We soon finished with the guard tower, which was more “forbidden” than “city”. We headed towards the main attraction.
There was a lot to see.
We wound our way through the Forbidden City until we arrived at a garden towards the back. It was quite the complex.
We had reached the rear of the Forbidden City, but we had gotten there via a series of side-paths. We looped back to see the central (and most impressive area). It featured the Palace of Heavenly Purity and the Hall of Earthly Tranquility. Between the two was the Hall of Union and Peace; its placement between heaven and earth was meant to symbolize the peace and harmony brought by imperial rule.
I don’t know whether you know this, but the Chinese are big on symbolism.
Our time in the Forbidden City began to draw to an end. There are large galleries on one side of the complex, but they close shortly before plainclothes military men start sweeping the City and firmly asking tourists to leave.
We left the Forbidden City and decided to explore Tiananmen Square. You may have gathered that Tiananmen Square is a pretty big deal in China. This is not only because it is a pretty great square. It happens to be bordered by (a) the Forbidden City, former seat of Imperial power and present military complex, (b) the Great Hall of the People, the centre of Chinese government, (c) the Mausoleum of Mao Zedong and (d) the National Museum of China.
While we were wandering around the Square, some dude came up to me. He was gesticulating wildly and speaking what I can only assume to be Mandarin, but I eventually gathered that he wanted a photo with me. Tiananmen Square, by the way, is the only place where I have been approached directly (rather than occasionally being lumped in with Kat) for photos. Apparently it is a big tourist attraction for families from more rural areas of China. Many of those families have never seen a white person before (and certainly not one of my size), or so I was told by their English-speaking relatives. I got photographed with several rural Chinese ladies, which The Missus graciously attributes to my animal magnetism. Insofar as zoo creatures have animal magnetism, I suppose she might be right.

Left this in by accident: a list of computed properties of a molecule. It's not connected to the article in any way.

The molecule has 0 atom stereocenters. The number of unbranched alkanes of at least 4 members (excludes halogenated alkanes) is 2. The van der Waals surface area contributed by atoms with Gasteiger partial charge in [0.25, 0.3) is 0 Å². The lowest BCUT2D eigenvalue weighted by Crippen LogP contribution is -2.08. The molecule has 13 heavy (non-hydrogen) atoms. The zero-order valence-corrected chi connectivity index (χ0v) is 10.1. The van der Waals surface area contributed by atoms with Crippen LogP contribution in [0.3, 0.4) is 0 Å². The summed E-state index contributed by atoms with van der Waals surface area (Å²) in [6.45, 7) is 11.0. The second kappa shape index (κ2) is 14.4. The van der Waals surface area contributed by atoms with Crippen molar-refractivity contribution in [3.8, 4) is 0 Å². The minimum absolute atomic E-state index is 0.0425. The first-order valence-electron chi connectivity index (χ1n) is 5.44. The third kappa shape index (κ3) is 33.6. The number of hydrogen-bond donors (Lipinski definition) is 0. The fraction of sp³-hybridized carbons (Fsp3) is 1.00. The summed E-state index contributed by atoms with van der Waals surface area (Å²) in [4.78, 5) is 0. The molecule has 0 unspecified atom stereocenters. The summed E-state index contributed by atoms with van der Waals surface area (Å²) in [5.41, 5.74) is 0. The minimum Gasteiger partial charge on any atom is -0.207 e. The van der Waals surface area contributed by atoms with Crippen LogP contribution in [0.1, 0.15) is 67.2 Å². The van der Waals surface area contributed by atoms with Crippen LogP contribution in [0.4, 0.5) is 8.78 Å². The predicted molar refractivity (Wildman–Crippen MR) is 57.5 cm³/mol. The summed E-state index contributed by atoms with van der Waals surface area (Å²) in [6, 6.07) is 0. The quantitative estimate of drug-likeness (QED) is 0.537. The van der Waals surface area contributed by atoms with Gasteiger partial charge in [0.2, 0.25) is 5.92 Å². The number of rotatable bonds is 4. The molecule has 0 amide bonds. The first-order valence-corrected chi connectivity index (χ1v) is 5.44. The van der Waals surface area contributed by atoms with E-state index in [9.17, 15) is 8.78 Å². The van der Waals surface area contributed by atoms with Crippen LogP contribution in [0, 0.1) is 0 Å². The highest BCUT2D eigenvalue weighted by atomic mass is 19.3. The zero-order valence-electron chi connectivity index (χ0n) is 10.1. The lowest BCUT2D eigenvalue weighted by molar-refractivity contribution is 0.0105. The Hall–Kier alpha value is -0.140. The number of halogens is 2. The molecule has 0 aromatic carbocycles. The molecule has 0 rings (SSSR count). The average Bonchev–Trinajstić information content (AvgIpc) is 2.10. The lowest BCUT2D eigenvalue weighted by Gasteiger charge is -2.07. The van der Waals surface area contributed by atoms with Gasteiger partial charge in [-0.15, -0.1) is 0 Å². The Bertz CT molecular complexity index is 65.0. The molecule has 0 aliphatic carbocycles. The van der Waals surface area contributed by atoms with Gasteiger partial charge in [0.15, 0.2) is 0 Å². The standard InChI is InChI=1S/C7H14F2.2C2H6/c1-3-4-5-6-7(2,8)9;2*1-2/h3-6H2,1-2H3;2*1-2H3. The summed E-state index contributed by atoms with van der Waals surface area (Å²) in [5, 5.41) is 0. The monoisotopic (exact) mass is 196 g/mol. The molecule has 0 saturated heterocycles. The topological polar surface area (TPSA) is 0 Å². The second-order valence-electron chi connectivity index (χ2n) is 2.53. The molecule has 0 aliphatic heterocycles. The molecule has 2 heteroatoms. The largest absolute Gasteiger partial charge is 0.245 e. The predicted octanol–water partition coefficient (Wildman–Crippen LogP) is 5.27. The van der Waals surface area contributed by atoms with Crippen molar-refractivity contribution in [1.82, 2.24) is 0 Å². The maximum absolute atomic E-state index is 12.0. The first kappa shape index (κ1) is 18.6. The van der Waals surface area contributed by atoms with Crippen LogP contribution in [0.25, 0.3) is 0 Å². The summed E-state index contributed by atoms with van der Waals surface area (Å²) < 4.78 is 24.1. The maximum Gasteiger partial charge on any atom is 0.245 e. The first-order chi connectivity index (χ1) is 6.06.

Anyways, I don’t know what this particular dude was up to, but he asked me (through some enthusiastic hand-signing) to wear his sunglasses and pose for a photo in front of Mao’s tomb. I obliged.
He drew quite a crowd with his antics. As I wandered off it seemed that he started to try to sell things to the onlookers. It occurred to me that I may have unintentionally endorsed whatever he was hawking (I’m guessing sunglasses). I can live with that.
Every day there are military ceremonies at sunrise and sunset to raise and lower the gigantic flag flying in Tiananmen Square. A crowd started to gather around the flag pole about an hour in advance, so we decided we’d stick around and view the event. Military men also began filing into the Square and standing in formation about an hour before sunset.
The flag-lowering itself was somewhat anticlimactic. An officer in dress uniform lowered the flag, folded it up, and then left. The military men who had been standing around the Square for the last hour marched out behind him. The whole thing was nearly silent and over in just a few minutes. Still, it seemed to be a hit with the locals who had been waiting patiently for the last hour – I suppose that pomp and circumstance aren’t required if you’re already feeling patriotic.
After the flag-lowering we went to the alleyway market of the previous day, except that it had now been transformed into a nighttime food market. It even came with a woman singing Chinese opera.
We sampled the foods that were arrayed before us. We had meat on a stick (they were all out of scorpion, so we ordered pork), a coconut, tea with dry ice, veggie wraps, dumplings, fruit on a stick (they love sticks here) and some sort of spicy pasta that was neither cheap nor delicious.